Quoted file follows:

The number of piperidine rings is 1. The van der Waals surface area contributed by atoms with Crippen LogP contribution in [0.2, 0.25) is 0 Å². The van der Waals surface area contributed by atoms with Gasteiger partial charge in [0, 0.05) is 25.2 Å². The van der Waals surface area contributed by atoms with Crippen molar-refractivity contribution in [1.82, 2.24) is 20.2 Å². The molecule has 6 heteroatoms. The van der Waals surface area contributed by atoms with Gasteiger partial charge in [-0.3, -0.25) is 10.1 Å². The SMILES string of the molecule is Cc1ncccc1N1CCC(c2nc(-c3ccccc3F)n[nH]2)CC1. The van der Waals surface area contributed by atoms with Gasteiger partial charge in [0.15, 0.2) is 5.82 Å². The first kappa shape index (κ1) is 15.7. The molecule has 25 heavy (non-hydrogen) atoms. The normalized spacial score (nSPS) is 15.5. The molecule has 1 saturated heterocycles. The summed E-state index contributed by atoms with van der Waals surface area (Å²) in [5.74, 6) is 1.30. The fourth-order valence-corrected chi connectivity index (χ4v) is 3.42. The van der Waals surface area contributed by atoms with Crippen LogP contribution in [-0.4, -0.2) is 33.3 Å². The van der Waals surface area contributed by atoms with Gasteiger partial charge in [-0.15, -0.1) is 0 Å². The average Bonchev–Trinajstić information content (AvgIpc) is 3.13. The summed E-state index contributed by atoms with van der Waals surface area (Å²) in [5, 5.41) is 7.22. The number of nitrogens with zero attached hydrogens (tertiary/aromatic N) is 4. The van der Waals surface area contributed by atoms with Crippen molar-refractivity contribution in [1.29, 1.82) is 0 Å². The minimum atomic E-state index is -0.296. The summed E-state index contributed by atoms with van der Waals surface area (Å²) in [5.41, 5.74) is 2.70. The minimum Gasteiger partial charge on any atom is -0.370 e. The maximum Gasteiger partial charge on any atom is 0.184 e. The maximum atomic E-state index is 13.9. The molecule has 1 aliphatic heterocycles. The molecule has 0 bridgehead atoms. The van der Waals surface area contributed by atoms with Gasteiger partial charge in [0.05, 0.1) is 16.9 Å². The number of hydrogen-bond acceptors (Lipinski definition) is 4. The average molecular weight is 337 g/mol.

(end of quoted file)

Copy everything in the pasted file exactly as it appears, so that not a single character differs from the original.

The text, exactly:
The number of piperidine rings is 1. The van der Waals surface area contributed by atoms with Crippen LogP contribution in [0.2, 0.25) is 0 Å². The van der Waals surface area contributed by atoms with Gasteiger partial charge in [0, 0.05) is 25.2 Å². The van der Waals surface area contributed by atoms with Crippen molar-refractivity contribution in [1.82, 2.24) is 20.2 Å². The molecule has 6 heteroatoms. The van der Waals surface area contributed by atoms with Gasteiger partial charge in [-0.3, -0.25) is 10.1 Å². The SMILES string of the molecule is Cc1ncccc1N1CCC(c2nc(-c3ccccc3F)n[nH]2)CC1. The van der Waals surface area contributed by atoms with Gasteiger partial charge in [0.15, 0.2) is 5.82 Å². The first kappa shape index (κ1) is 15.7. The molecule has 25 heavy (non-hydrogen) atoms. The normalized spacial score (nSPS) is 15.5. The molecule has 1 saturated heterocycles. The summed E-state index contributed by atoms with van der Waals surface area (Å²) in [5.74, 6) is 1.30. The fourth-order valence-corrected chi connectivity index (χ4v) is 3.42. The van der Waals surface area contributed by atoms with Crippen LogP contribution in [-0.4, -0.2) is 33.3 Å². The van der Waals surface area contributed by atoms with Gasteiger partial charge in [-0.15, -0.1) is 0 Å². The average Bonchev–Trinajstić information content (AvgIpc) is 3.13. The summed E-state index contributed by atoms with van der Waals surface area (Å²) in [5, 5.41) is 7.22. The number of nitrogens with zero attached hydrogens (tertiary/aromatic N) is 4. The van der Waals surface area contributed by atoms with Crippen molar-refractivity contribution in [1.29, 1.82) is 0 Å². The minimum atomic E-state index is -0.296. The summed E-state index contributed by atoms with van der Waals surface area (Å²) in [5.41, 5.74) is 2.70. The minimum Gasteiger partial charge on any atom is -0.370 e. The maximum Gasteiger partial charge on any atom is 0.184 e. The maximum atomic E-state index is 13.9. The molecule has 1 aliphatic heterocycles. The molecule has 0 bridgehead atoms. The van der Waals surface area contributed by atoms with Gasteiger partial charge in [0.05, 0.1) is 16.9 Å². The number of hydrogen-bond acceptors (Lipinski definition) is 4. The average molecular weight is 337 g/mol.